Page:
Volkswagen's European Diesel Recall Grinds to a Halt, Post-Fix Mileage Blamed

Steph Willems
by Steph Willems
volkswagens european diesel recall grinds to a halt post fix mileage blamed

Volkswagen’s slow roll-out of fixes for recalled diesel vehicles in Europe has hit a snag.

Authorities in Europe have put the brakes on a series of Volkswagen recalls after greater fuel consumption was allegedly recorded in models that have undergone the diesel emissions fix, Automotive News Europe is reporting.

Reports say that fuel economy suffered after the fix, forcing Germany’s Federal Motor Transport Authority (KBA) to halt the repairs of 2.0-liter Volkswagen, Audi and Skoda models.

Volkswagen is denying the delay has to to with a jump in fuel consumption. A spokesman for the automaker told Automotive News Europe, “We have to guarantee that noise and especially CO2 emissions are exactly the same as before the fix.”

The checks being conducted by the KBA could be done as early as next week, the spokesman said.

In the U.S., Volkswagen can’t start fixing vehicles until it lays out a comprehensive repair plan to regulators and authorities, a task it has until April 21 to accomplish.

The first stage of the automaker’s European recalls started on Jan. 28, when it won approval from the KBA to begin repairing Amarok pickups equipped with 2.0-liter diesel engines. That repair involved a software update that wasn’t expected to impact performance or fuel consumption.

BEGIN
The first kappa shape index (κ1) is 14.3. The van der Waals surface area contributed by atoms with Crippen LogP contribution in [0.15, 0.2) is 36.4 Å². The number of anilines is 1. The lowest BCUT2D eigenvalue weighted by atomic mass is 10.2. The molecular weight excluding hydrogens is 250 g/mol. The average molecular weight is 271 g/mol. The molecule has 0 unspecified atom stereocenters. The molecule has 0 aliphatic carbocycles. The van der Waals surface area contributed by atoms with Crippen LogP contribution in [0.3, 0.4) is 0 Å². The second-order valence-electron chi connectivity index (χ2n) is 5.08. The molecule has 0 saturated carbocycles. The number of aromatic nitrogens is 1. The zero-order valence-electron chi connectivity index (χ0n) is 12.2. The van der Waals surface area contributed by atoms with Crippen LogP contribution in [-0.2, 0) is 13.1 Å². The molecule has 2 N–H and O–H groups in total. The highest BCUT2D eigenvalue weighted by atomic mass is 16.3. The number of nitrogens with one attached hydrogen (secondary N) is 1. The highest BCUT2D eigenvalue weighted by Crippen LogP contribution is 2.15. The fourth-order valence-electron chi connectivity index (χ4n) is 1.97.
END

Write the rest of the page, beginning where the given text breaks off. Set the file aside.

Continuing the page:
The phase currently on hold involves 160,000 Volkswagen Passats and 90,000 Audi A4, A5, and Skoda Superb models equipped with the same engine.

Of the three four-cylinder diesels being recalled in Europe, only the 1.6-liter requires anything more than a software update — in this case, the installation of a mesh screen to regulate airflow.

At the same time these models are cooling their heels in Europe, 91,000 Passats are being recalled in the U.S. due to a wiring defect that could spark a fire underneath the vehicle.

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  • on Apr 01, 2016

    I call BS. “We have to guarantee that noise and especially CO2 emissions are exactly the same as before the fix.” Uhm... Isn't the emissions what is supposedly being fixed?

    • See 3 previous
    • Redmondjp Redmondjp on Apr 04, 2016

      @JimZ Yup. If fuel consumption increases, then so does CO2 in grams per distance traveled. There is no way that this fix will not affect the other monitored emissions levels.

  • Von Von on Apr 03, 2016

    Yet the Jetta TDI still gets a "most efficient" tag on TTAC, well after the emissions scandal broke.

  • Ltcmgm78 I think cars need an AM/FM radio for emergency notifications. Driving at night, I will scan the AM frequency just to see what comes up and to be amazed at the different cities I can get after dark. My SAAB had a Euro-spec radio and I could get long-wave (lower freq than the AM band) and found lots of interesting listening.
  • Golden2husky You'd be way better off in a base Vette for that money.
  • Gene Sedans and coupes don't sell in the quantity that they used to but they still make up a significant market. Why Ford abandoned this segment still baffles me. Again, just look at Toyota, Dodge, Mercedes, BMW, Hyundai, etc who have not abandoned this segment.
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  • Redapple2 My dad s buddy got a tire thru the windshield. DRT -dead right there.